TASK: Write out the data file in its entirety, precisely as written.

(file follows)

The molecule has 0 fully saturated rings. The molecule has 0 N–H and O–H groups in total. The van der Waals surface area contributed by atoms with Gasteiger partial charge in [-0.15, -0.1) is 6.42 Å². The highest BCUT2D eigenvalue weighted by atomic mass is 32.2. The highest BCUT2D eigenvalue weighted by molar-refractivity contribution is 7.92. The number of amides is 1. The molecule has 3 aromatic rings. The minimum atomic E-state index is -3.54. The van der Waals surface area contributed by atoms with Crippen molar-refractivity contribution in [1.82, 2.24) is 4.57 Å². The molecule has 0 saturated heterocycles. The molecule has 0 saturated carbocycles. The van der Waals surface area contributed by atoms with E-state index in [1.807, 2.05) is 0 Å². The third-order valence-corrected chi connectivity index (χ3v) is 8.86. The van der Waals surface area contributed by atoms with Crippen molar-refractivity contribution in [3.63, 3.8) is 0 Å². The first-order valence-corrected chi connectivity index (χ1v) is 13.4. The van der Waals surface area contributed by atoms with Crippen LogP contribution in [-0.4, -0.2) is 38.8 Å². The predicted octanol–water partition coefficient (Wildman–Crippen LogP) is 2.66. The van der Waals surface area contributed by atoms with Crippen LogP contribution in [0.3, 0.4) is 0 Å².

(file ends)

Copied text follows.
The molecule has 0 fully saturated rings. The molecule has 0 N–H and O–H groups in total. The van der Waals surface area contributed by atoms with Gasteiger partial charge in [-0.15, -0.1) is 6.42 Å². The highest BCUT2D eigenvalue weighted by atomic mass is 32.2. The highest BCUT2D eigenvalue weighted by molar-refractivity contribution is 7.92. The number of amides is 1. The molecule has 3 aromatic rings. The minimum atomic E-state index is -3.54. The van der Waals surface area contributed by atoms with Crippen molar-refractivity contribution in [1.82, 2.24) is 4.57 Å². The molecule has 0 saturated heterocycles. The molecule has 0 saturated carbocycles. The van der Waals surface area contributed by atoms with E-state index in [1.807, 2.05) is 0 Å². The third-order valence-corrected chi connectivity index (χ3v) is 8.86. The van der Waals surface area contributed by atoms with Crippen molar-refractivity contribution in [3.63, 3.8) is 0 Å². The first-order valence-corrected chi connectivity index (χ1v) is 13.4. The van der Waals surface area contributed by atoms with Crippen LogP contribution in [-0.4, -0.2) is 38.8 Å². The predicted octanol–water partition coefficient (Wildman–Crippen LogP) is 2.66. The van der Waals surface area contributed by atoms with Crippen LogP contribution in [0.3, 0.4) is 0 Å².